Cities' Closure of Medical Marijuana Dispensaries Is Not Discrimination Under Americans with Disabilities Act

May 29, 2012, by Krysten Hicks, Ruthann G. Ziegler

The Ninth Circuit Court of Appeals recently issued an opinion declaring that the federal Americans with Disabilities Act ("ADA") does not protect medical marijuana users claiming discrimination based on their use of marijuana. In James v. City of Costa Mesa, the Court held that doctor-recommended marijuana use, authorized by state law, but prohibited by federal law, is an illegal use of drugs for purposes of the ADA.  (No. 10-55769, May 21, 2012.)  This ruling highlights the continued conflict between state and federal law over the use of marijuana for medical purposes, and recognizes that marijuana has no legitimate use under federal law.

Plaintiffs sought to prevent the efforts by the cities of Costa Mesa and Lake Forest ("Cities") to close medical marijuana collectives; plaintiffs' theory was that the Cities’ actions of closing the collectives interfered with plaintiffs’ access to medical marijuana. Plaintiffs further alleged that the closure of the collectives amounted to discrimination in the provision of public services, thus violating the ADA. 

The ADA provides protection to "any qualified individual with a disability."  However, the ADA also specifies that an "'individual with a disability" does not include an individual who is currently engaging in the illegal use of drugs….'" (Id. 5289.)   Plaintiffs contended that, because California law allows for a doctor to make a recommendation for marijuana use, their marijuana use should fall within ADA's protection.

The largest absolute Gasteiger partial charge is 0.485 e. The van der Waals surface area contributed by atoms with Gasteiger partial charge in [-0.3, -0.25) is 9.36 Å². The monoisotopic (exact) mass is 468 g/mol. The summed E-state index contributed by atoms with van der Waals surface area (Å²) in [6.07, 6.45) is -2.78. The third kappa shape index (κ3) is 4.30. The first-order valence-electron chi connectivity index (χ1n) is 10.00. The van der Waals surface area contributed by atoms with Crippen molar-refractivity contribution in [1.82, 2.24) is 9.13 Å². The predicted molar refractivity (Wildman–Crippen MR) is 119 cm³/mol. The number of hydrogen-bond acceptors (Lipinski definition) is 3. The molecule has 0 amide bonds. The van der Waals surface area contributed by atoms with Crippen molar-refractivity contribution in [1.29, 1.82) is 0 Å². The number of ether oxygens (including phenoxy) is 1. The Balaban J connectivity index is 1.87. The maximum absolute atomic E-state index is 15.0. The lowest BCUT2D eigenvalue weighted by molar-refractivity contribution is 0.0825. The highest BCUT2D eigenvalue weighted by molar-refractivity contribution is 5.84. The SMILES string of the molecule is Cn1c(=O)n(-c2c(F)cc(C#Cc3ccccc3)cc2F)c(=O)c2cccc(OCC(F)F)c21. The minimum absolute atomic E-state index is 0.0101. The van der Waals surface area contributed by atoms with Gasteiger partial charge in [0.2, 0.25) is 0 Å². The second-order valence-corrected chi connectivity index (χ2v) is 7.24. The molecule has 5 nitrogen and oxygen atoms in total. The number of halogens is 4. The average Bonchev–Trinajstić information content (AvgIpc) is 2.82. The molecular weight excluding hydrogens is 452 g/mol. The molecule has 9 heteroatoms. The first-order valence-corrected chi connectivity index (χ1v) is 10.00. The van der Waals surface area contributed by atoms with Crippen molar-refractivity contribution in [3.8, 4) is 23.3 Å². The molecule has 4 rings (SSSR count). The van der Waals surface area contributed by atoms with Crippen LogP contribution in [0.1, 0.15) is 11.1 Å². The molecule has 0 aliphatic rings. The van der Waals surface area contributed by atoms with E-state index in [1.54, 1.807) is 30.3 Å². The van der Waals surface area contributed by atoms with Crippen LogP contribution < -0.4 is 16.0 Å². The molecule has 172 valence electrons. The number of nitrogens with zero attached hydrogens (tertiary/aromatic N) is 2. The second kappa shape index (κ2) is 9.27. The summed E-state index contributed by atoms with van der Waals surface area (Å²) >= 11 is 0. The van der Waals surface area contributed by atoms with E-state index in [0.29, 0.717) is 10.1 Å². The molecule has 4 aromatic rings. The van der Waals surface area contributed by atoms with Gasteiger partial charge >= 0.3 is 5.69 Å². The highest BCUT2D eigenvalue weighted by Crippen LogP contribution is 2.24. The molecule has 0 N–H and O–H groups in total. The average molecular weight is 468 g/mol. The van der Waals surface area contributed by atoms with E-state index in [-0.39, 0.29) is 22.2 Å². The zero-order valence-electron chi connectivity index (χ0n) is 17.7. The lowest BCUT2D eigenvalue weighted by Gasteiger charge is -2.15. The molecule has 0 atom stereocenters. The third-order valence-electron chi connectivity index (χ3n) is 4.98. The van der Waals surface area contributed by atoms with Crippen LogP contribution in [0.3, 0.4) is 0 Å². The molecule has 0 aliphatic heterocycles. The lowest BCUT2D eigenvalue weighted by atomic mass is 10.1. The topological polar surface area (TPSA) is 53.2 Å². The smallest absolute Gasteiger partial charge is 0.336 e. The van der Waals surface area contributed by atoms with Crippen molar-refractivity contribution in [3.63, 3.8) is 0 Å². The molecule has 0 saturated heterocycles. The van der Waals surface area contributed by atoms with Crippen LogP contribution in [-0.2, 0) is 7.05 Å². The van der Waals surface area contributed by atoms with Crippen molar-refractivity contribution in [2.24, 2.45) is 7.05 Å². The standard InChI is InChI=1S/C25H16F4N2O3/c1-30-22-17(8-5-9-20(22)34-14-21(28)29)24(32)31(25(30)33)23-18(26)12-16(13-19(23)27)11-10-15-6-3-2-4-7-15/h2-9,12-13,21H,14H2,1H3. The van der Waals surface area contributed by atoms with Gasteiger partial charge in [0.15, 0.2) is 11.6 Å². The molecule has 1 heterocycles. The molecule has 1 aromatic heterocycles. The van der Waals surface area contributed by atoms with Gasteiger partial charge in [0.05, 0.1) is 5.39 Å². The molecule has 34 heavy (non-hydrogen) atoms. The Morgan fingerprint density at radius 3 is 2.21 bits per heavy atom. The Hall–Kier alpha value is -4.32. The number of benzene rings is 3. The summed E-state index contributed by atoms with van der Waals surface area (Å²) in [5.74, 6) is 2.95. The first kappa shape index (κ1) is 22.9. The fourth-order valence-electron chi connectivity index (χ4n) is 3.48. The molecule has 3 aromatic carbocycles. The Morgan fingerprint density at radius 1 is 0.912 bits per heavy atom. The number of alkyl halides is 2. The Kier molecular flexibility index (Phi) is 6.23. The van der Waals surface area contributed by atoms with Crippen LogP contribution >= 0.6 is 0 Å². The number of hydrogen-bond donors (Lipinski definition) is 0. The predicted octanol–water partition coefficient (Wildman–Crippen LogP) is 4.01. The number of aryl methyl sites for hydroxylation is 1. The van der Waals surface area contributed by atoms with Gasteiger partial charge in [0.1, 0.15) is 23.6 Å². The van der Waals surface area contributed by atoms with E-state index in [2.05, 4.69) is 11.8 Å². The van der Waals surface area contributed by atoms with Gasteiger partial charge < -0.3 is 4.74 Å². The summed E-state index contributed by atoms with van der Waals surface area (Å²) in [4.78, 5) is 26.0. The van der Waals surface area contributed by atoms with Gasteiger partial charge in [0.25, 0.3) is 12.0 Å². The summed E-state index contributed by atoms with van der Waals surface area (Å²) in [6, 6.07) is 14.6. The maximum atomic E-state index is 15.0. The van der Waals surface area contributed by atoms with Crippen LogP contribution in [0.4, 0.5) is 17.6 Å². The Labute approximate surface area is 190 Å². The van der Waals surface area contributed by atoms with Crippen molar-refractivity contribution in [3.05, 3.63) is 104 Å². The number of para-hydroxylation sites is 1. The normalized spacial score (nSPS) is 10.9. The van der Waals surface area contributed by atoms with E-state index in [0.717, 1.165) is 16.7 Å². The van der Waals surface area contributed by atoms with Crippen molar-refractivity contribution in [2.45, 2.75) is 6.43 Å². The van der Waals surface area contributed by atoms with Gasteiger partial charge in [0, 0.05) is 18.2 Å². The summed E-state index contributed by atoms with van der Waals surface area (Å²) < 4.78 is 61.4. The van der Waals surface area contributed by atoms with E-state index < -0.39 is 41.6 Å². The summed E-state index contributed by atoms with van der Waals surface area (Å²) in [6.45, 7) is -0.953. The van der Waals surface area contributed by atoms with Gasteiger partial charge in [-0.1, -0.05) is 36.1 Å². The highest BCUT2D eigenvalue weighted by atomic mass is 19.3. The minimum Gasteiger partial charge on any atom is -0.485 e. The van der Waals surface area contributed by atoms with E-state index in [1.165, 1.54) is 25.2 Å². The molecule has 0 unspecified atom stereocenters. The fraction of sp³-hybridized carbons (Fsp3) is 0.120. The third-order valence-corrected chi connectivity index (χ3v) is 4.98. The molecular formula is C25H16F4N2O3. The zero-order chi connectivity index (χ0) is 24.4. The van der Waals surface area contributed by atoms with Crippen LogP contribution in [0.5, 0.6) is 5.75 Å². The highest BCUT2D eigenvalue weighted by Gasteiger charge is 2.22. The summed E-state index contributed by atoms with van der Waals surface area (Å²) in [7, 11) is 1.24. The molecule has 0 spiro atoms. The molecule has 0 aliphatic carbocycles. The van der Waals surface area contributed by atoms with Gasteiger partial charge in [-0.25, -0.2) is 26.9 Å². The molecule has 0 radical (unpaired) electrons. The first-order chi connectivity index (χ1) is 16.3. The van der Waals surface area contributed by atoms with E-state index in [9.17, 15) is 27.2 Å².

The Ninth Circuit disagreed, holding that the ADA did not protect plaintiffs’ medical marijuana use.  The Court recognized that the ADA’s definition of "illegal use of drugs" did not include drugs taken under the supervision of a doctor.  However, because the federal Controlled Substances Act states that marijuana is an unlawful controlled substance that has "no currently accepted medical use in treatment in the United States," (Id.), the Court found that the ADA did not provide an exception allowing the use of medical marijuana.  Thus, the term "individual with a disability," according to the Court, did not include an individual currently engaging in the illegal use of drugs.  The Court was careful to note, however, that the opinion did not mean those individuals were not protected by the ADA on the basis of other disabilities; rather, they were not entitled to protection on the basis of marijuana use.

Although the Ninth Circuit suggested that the federal government’s view on medical marijuana may be evolving, this opinion highlights the continuing conflict between state and federal law over the use of marijuana for medical purposes.  Furthermore, the decision recognizes that local governments’ efforts to close medical marijuana collectives does not expose the local governments to federal liability.  

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